Efficient and good marketing system can only operate where there is fully utilized good market structure and conduct (Adegeye and Ditto, 1985). Olukosi and Isitor (1990) defined market structure as those features of the organisation of a market that change nature of competition and pricing within the market. These characteristics include the number of buyers and sellers in the market, level of product differentiation, ease or barrier of exit and entry into the markets and knowledge of cost, price and market condition among the marketers in the market.
Market structure in agricultural and food sectors has changed fundamentally and rapidly since 1950s in developed and developing countries (in the latter countries usually with a delay of three decades or more) (McCorriston, Sexton and Sheldon, 2004). Reardon and Timer (2005) stated that it is important to understand the market structure especially the producer-retailer relationship because it helps in the analysis of food chain. Another important variable in marketing structure analysis as stated by Okereke & Anthonio (1988) is concentration level which shows the nature of the market and pricing system.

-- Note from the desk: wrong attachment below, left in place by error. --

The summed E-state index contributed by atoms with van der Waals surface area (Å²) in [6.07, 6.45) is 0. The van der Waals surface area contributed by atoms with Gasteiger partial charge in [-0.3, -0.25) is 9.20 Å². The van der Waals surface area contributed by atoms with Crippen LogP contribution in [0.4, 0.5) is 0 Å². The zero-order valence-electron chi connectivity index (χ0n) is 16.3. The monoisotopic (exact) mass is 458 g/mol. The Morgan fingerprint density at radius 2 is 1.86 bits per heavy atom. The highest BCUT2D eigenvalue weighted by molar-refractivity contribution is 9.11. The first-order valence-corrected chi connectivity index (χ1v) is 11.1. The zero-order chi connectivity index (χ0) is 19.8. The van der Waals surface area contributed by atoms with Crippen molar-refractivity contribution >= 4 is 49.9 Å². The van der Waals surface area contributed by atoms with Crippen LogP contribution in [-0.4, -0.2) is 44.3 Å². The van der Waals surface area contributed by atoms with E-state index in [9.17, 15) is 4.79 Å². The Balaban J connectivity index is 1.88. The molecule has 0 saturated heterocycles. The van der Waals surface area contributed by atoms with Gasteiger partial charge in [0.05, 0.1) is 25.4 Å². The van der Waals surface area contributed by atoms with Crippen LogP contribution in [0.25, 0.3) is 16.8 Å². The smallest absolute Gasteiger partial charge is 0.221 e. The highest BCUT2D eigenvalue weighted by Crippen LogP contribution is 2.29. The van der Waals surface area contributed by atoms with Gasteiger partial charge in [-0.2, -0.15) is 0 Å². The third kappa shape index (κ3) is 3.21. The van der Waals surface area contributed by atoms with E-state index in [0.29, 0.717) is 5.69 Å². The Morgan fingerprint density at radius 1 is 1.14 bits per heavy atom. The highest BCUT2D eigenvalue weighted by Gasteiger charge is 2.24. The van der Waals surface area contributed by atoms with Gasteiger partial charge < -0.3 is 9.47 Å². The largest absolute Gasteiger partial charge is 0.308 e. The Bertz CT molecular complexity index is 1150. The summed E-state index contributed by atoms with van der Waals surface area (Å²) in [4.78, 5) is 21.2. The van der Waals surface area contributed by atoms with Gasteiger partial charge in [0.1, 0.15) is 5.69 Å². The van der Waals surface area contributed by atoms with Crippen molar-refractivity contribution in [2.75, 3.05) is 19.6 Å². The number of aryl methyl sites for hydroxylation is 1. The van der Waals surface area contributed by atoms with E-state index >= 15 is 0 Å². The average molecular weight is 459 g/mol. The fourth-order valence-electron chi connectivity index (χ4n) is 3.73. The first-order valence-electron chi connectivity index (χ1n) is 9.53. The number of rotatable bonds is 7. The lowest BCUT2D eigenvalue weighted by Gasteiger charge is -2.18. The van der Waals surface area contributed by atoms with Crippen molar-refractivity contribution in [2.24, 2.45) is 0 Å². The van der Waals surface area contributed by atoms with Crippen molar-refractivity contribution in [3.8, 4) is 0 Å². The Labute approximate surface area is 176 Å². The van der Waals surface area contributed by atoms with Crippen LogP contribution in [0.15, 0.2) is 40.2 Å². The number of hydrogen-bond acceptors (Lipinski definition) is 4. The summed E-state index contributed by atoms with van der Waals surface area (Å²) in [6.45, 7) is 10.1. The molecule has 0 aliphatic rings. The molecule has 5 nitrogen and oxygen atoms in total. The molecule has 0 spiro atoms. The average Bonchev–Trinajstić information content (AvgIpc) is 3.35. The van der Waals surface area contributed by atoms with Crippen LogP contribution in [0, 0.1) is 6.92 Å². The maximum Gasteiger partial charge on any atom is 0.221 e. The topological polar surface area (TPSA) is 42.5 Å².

The marketing channel of food crops such as banana and plantain is an important part of its cost, and its location to the market may shorten the path of distribution from producers to consumers and makes the marketing process simple and efficient (Egbuna, 2009). Farm producers may not effectively distribute their produce to all consumers who are widely separated in space and time without the services of middlemen. These middlemen no doubt, play prominent roles in the distribution of crop for consumption in, within and outside the main producing states of Nigeria (Anzaku, 2007). These specialized agents, according to Arene (2003), perform the functions of marketing more efficiently than would the farmers themselves. It is expected that in a competitive market, that middlemen who provide marketing services must charge the lowest price to cover their cost and allow for a normal profit. The profit margin must be just sufficient to reward investment at the going rate of interest, pay for risk bearing, provide incentive for new ideas and to save cost or improve service (Abbott & Makeham, 1986; Arene, 2003). Unless middlemen earn profit in excess of what they require to pay for the borrowed capital and cater for the risk they take, their morale to continue to invest will be dampened (Abbott and Makeham, 1986). The critical determinant of returns to producers and middlemen and to retail food price is the marketing margin. Marketing margins include all the costs incurred by middlemen for moving the products from the point of production to the point of consumption, of any processing which may be undertaken, handling at all levels plus profits accruing to them, if any (Kohls, 1969)